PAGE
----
Continuing, at block 94, after the identifier sub-set has been displayed for selection purposes, WID 30 a waits for a selection to be made by the WID user. At block 94, where no selection is made, control passes again back up to block 84 where the process described above is repeated so that, if the WID is transported into a different location within area 14 which is differently associated with the machine zones, WID 30 a and controller 38 can together automatically alter the identifier sub-set list presented to the WID user. Referring still to decision block 94, if an identifier selection is received, control passes to block 91 in
Referring now to
Referring still to
Thus, it should be appreciated that the shortcomings associated with a low resolution WID locating system can be substantially overcome by enabling a WID user to eliminate ambiguity regarding information sought from among a plurality of proximate machines. Here, where the locating system cannot distinguish which of two machines a WID user seeks information for based solely on location, the system presents location based options for the WID user to select from. Where there is no ambiguity regarding which of several machines a user can seek information for, the system may automatically provide machine information without requiring an affirmative selection process.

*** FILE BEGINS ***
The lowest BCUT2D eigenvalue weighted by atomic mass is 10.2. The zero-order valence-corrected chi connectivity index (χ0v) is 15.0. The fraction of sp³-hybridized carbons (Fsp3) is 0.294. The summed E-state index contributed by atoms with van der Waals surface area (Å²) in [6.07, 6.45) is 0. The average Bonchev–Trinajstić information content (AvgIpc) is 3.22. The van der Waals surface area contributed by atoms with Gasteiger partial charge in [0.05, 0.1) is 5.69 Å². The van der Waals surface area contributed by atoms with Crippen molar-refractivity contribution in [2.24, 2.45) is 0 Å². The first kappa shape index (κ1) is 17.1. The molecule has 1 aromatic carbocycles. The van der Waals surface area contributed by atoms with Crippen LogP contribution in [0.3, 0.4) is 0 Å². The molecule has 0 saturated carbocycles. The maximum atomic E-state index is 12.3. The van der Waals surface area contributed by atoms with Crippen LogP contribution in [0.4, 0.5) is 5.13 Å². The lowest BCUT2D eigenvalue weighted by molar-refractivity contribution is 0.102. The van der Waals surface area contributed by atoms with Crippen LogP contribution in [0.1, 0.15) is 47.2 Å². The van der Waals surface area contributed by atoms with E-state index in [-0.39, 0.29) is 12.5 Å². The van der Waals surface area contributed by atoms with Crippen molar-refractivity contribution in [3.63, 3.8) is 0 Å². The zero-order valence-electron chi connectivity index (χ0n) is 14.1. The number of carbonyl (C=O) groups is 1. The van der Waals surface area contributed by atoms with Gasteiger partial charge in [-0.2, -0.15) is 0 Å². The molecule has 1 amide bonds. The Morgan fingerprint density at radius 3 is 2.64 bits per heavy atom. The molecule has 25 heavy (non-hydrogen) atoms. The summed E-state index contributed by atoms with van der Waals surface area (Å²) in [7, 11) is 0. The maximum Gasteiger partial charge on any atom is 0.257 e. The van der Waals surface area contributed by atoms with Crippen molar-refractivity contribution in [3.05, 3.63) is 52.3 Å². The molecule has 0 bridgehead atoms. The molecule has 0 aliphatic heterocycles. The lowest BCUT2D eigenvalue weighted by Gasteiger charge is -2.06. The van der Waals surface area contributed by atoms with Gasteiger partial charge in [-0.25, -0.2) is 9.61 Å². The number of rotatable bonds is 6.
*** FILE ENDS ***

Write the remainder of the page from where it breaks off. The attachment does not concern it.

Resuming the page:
According to another embodiment of the invention, referring again to
Referring now to
Thus, the inventive system can be used to automatically enforce access and control rules by limiting the universe of selectable machine identifiers to identifiers associated with proximate machines, and for which the WID user is authorized to obtain information. Here, only identifiers corresponding to machines that a particular user or WID is authorized to obtain information for are provided.
According to other inventive embodiments, to avoid user confusion, controller 38 may be programmed to provide additional information to the WID regarding machine information access. For instance, according to at least one aspect, controller 38 may be programmed to identify two identifier sub-sets including a first sub-set consistent with the access authorization/preferences specification and a second sub-set inconsistent with the access authorization/preferences specification but including other identifiers corresponding to zones in which the WID currently resides. For instance, in
A detailed sub-process corresponding to blocks 92, 87 and 89 in
In a similar fashion, referring to